A student discussion forum confirms that the LSAC has substituted fingerprinting with a photograph for students who take the LSAT exam.
Post Tagged with: "lsat"
CIPPIC has posted a copy of the Privacy Commissioner of Canada's preliminary finding on the requirement for LSAT test-takers to provide a fingerprint.
PrivacyScan is reporting that the Privacy Commissioner is about to release a finding that the LSAT fingerprinting requirement violates Canadian privacy law. The Commissioner rejected arguments that the test is non-commercial and thus outside PIPEDA. Moreover, she found that there are less privacy invasive mechanisms to address concerns about fraudulent […]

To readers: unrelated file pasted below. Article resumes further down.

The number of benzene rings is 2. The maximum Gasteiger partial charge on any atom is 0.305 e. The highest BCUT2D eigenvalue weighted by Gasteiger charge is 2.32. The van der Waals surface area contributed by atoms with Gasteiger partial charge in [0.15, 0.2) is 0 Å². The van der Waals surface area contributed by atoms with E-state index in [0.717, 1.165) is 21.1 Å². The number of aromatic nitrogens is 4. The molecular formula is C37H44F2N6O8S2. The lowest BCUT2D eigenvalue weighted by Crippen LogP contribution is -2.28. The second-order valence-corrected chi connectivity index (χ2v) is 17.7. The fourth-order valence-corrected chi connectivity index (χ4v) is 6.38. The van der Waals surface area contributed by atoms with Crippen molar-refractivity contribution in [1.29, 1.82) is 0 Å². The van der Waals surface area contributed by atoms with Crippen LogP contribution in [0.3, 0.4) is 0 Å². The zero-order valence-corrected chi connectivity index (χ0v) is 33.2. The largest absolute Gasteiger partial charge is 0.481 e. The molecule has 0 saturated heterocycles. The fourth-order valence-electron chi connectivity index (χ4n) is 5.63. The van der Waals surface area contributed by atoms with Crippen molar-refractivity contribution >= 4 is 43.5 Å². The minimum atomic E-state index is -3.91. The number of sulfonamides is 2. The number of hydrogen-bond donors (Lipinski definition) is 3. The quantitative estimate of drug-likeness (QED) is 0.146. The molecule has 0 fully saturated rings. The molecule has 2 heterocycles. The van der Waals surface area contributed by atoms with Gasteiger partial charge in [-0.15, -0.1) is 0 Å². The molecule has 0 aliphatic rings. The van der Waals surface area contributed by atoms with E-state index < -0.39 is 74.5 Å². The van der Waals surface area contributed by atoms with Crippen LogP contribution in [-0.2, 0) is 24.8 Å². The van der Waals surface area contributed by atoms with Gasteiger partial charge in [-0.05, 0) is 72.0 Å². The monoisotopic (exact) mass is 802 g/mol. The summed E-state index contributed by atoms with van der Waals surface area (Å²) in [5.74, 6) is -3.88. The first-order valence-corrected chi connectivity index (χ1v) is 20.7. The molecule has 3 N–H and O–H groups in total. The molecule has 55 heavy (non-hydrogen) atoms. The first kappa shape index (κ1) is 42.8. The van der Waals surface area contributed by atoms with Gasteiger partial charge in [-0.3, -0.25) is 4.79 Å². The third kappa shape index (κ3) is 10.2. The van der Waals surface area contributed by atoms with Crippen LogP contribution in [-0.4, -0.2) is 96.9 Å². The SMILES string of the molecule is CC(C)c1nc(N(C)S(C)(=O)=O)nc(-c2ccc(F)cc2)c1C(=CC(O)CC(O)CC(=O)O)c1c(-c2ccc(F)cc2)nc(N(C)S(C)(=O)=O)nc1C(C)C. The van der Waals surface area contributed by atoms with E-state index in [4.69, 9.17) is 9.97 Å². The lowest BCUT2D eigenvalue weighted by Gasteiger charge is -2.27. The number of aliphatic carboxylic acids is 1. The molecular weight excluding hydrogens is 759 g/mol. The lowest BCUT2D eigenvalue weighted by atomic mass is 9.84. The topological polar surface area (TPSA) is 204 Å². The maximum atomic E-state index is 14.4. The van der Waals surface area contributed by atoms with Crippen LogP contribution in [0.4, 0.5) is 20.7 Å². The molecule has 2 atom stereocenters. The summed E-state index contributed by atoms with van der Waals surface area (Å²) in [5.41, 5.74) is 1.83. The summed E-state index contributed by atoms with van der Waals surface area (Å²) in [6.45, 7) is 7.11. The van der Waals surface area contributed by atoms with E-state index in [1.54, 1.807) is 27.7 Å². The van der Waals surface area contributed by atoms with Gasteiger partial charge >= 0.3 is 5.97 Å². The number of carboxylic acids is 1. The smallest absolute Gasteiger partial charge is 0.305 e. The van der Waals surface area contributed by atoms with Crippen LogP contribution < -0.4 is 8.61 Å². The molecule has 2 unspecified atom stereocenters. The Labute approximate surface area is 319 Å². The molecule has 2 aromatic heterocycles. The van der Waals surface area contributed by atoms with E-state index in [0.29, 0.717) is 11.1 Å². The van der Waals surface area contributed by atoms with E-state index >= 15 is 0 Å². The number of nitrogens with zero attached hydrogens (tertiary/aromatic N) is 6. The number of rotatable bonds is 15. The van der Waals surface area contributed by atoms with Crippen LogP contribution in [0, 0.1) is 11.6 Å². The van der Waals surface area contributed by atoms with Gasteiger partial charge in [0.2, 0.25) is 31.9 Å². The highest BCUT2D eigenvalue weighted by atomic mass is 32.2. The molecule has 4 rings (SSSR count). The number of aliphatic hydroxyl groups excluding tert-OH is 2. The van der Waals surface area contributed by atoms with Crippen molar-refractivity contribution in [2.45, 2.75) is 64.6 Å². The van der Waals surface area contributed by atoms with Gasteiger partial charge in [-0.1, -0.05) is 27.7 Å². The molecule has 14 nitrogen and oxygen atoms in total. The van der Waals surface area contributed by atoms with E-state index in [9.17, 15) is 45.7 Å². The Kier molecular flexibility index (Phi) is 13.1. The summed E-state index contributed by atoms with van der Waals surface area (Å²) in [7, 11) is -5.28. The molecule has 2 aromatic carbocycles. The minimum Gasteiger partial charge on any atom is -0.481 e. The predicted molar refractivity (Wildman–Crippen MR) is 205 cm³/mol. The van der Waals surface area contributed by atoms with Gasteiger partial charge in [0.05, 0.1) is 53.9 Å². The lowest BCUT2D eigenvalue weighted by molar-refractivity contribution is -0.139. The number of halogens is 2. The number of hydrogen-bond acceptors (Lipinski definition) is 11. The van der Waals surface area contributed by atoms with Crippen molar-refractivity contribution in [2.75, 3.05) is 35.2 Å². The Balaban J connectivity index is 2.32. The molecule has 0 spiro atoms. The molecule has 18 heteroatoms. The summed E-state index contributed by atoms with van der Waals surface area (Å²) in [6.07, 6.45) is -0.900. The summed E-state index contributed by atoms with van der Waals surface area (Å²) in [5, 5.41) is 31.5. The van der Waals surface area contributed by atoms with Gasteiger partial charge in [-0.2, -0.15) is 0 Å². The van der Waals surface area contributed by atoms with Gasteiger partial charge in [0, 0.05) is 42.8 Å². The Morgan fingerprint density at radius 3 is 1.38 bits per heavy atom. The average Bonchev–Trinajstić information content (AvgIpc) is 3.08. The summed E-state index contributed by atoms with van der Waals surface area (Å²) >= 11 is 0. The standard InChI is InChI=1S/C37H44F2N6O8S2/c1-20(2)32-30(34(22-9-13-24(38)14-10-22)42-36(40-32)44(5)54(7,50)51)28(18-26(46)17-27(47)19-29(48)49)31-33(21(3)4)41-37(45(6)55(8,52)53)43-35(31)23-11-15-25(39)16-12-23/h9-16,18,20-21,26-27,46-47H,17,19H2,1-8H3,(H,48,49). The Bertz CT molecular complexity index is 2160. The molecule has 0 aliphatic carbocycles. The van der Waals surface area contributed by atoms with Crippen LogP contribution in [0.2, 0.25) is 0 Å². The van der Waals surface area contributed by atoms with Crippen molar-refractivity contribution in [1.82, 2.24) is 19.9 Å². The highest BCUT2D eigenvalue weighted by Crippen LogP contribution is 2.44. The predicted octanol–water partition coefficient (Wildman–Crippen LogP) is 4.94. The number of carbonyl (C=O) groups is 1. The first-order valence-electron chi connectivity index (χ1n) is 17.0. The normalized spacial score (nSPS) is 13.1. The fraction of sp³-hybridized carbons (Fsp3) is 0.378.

On the heels of last week’s discussion over LSAT fingerprinting, Alberta Privacy Commissioner has released a lengthy report on the privacy implications of data outsourcing by public bodies. The report recommends ensuring that a public body has a template or check list in place to ensure that an outsource provider […]
My weekly Law Bytes column (Toronto Star version, homepage version) examines the growing controversy over the mandatory fingerprinting of students taking the LSAT. There has been swift reaction to the thumb-printing story, with the federal, British Columbia, and Alberta Privacy Commissioners joining forces in a combined privacy investigation. Moreover, the Canadian Council of Law Deans, which represents law schools across the country, has expressed concern over the practice, acknowledging that the data could be subject to a USA Patriot Act request. The Council raised questions about whether the practice might violate federal and provincial privacy statutes.